A more interesting area of contention is the changing nature of the recording and mastering process in the digital age. Stephen Wittington, Eyespine and Jesse Reynolds discussed this in a Digital Sound Formats forum, pointing out that the process of digital recording has, on the one hand, eliminated the mistakes (or glitches), yet numerous musicians are still hell bent on recreating the hiss of a faulty speaker or the crackle of vinyl. Many fetishists out there are still obsessed with incorporating the ghost in the machine.

Wade Marynowsky gave a refreshing presentation of his audio-visual software created using MAX and NATO. Performing as Spanky, his sounds are accessible and beat-driven, triggering images of post-apocalyptic environmental destruction, colonial bravado and mutated textures. Here we can see the music.

Wax Sound Media and Andrew Kettle joined festival hopper Robin Rimbaud, aka Scanner, in the Soundscapes discussion about audio installations and sound ‘art.’ I was lucky to catch Scanner’s Stories form the Market Place commissioned for the Adelaide Festival. With performance group Para//elo, Scanner captured the energy and vitality of the Central Market, a wonderful piece of Adelaide’s cultural history.

The forum Collectives with Kate Crawford, The Bird and Kenny Sabir, discussed issues addressing the culture of music. In places such as Sydney, rivalry and politics can lead to the sad demise of many inspirational music initiatives, but the Adelaide participants felt their city was small enough to not necessitate any formalised electronic music collectives. The forum debated the rapid rate at which tools, especially computer-based programs, are created by large companies. Are the people who create these products actually using them? Do composers have time to become proficient on them before the next model is churned out for a quick buck?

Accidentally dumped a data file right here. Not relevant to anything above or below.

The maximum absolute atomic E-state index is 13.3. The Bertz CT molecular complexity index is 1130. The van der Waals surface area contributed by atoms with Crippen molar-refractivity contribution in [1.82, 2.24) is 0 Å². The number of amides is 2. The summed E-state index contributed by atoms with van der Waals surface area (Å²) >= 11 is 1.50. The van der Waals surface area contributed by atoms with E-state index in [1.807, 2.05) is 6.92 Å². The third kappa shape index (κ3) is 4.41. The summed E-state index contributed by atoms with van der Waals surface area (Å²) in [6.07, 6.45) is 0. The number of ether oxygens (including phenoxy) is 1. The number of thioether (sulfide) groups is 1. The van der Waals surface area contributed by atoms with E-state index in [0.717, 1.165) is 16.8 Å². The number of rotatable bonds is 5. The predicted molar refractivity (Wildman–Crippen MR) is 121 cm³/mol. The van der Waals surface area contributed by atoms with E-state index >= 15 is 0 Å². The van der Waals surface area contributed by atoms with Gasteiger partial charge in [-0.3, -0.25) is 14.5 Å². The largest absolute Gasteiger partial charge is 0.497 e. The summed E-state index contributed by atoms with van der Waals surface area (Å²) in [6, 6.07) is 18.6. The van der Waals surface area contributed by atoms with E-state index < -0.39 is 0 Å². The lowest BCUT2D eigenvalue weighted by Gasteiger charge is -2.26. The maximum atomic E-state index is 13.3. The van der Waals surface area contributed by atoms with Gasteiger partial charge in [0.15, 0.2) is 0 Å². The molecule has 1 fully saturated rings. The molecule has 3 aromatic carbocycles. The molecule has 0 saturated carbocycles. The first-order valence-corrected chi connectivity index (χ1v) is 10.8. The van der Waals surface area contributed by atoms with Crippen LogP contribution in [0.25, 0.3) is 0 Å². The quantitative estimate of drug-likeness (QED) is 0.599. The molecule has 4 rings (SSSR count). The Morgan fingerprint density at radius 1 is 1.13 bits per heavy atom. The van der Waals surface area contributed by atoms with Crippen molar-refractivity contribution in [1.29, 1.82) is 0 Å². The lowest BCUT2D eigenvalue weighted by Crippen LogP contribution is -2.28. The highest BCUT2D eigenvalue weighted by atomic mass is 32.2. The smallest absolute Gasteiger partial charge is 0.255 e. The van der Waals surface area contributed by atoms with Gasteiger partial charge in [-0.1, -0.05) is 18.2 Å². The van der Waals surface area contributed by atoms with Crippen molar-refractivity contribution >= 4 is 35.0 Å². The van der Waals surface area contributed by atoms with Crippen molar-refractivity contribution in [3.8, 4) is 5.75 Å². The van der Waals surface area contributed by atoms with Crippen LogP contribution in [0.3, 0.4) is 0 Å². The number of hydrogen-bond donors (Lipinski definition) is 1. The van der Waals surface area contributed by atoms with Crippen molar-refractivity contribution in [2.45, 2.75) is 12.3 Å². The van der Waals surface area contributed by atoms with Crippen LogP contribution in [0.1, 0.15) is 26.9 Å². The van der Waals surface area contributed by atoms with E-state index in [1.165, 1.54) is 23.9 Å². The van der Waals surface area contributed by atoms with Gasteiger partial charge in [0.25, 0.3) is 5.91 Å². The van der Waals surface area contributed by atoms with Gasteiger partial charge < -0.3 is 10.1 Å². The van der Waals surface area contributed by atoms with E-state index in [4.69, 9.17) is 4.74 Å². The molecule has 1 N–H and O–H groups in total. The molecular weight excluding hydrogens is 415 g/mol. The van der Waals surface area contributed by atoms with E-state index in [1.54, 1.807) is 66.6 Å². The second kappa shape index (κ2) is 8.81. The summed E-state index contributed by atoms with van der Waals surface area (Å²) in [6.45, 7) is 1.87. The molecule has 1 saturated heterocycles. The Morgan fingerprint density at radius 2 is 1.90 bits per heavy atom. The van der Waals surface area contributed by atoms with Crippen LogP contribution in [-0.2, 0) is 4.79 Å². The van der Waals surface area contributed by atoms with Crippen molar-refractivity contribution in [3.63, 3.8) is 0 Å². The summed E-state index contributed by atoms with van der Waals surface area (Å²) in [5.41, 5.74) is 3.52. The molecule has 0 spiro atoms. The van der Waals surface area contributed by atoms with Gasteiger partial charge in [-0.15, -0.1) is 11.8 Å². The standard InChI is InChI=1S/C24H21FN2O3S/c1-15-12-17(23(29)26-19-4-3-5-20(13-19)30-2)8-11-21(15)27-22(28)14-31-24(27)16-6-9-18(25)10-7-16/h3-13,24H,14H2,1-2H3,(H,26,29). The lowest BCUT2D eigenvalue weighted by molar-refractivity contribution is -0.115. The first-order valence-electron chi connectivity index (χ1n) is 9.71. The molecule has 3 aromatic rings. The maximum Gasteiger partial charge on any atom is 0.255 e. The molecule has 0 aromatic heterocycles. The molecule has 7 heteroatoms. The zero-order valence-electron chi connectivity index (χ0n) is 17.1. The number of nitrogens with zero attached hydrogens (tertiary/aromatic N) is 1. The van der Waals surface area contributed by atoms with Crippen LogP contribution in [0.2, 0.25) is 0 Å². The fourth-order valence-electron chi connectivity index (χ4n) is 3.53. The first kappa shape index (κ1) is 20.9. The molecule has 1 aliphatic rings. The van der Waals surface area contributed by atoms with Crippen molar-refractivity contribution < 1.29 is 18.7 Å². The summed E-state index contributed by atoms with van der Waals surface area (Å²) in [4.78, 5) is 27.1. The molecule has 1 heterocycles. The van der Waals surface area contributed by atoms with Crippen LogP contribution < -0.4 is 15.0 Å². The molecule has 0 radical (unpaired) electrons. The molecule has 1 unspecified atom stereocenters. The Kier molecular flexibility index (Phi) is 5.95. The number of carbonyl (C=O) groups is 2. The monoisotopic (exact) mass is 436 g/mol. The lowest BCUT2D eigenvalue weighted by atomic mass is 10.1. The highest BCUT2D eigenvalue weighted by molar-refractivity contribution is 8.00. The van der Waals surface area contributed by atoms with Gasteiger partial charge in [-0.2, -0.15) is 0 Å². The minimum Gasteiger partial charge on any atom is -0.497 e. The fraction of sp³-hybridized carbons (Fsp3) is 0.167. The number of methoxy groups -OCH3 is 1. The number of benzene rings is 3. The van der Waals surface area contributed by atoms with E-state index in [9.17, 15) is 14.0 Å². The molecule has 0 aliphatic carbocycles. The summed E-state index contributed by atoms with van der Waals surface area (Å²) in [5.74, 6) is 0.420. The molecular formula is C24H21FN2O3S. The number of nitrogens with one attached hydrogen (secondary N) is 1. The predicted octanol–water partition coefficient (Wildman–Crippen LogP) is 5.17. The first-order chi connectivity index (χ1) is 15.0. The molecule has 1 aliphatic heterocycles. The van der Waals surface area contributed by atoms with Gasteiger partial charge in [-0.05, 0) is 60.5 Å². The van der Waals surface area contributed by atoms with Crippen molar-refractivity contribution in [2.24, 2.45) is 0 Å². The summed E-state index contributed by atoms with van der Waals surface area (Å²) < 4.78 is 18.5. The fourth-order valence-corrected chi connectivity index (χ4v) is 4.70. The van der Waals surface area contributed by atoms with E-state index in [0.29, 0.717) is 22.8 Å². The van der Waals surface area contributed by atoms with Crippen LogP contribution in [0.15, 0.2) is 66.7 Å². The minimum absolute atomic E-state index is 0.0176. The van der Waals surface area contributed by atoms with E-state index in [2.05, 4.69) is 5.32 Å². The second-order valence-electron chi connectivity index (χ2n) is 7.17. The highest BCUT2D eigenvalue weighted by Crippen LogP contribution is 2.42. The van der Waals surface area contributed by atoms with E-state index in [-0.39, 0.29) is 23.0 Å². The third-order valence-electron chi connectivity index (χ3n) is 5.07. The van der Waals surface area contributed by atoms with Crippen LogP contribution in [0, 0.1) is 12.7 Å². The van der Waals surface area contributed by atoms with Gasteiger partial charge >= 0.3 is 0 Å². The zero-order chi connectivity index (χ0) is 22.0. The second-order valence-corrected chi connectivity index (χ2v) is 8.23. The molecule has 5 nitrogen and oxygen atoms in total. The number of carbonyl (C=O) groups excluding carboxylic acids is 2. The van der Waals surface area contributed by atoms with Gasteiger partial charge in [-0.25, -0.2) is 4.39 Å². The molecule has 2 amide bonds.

Far from breaking any rules, the Electronic Concert Series, held in the stately Elder Hall, showcased the diversity of electronic musical instruments from an almost historical perspective. In a fantastic collaboration, Brisbane’s Topology and Loops combined an orchestral piece with recordings of radio transmissions, tracing the medium backwards from seminal voice recordings of Lindy Chamberlain, Nelson Mandela and Winston Churchill to Marconi’s 1901 broadcast: contact through the ether.

Another ‘historical’ performance, synapse, dating back to 1976, used a PDP-11 computer ‘interacting’ with a live performer. Composed by MIT founder Barry Vascoe, it was an interesting precursor to his current project audio spotlight which projects sound and image onto the viewer from a narrow spotlight. Other performances included wish, by Stevie Wishart and her hurdygurdy, as well as Tristam Carey, Jon Rose and synergy by Martin Ng and Jim Denley.

It was at the closing night party, 2002AD, at Adelaide’s Minke Bar that the current state of digital music was ultimately celebrated. Held in collaboration with the trickster VJ class, the night showcased over 20 acts including Scanner, The Bird, Ollie Olson, Spanky, Sub Bass Snarl and a host of Adelaide acts such as DJ trIP, froST and Kristan Thomas. During a dance performance a few days later, the speaker exploded three quarters of the way into the piece. To be honest, I didn’t really notice. I just thought that the composer had succeeded in replicating speaker hiss exceptionally well. Long live the new flesh.

Analogue 2 Digital, Electronic Music Conference, Adelaide Fringe, Feb 28-March 2.

RealTime issue #48 April-May 2002 pg. 7

© Joni Taylor; for permission to reproduce apply to realtime@realtimearts.net

1 April 2002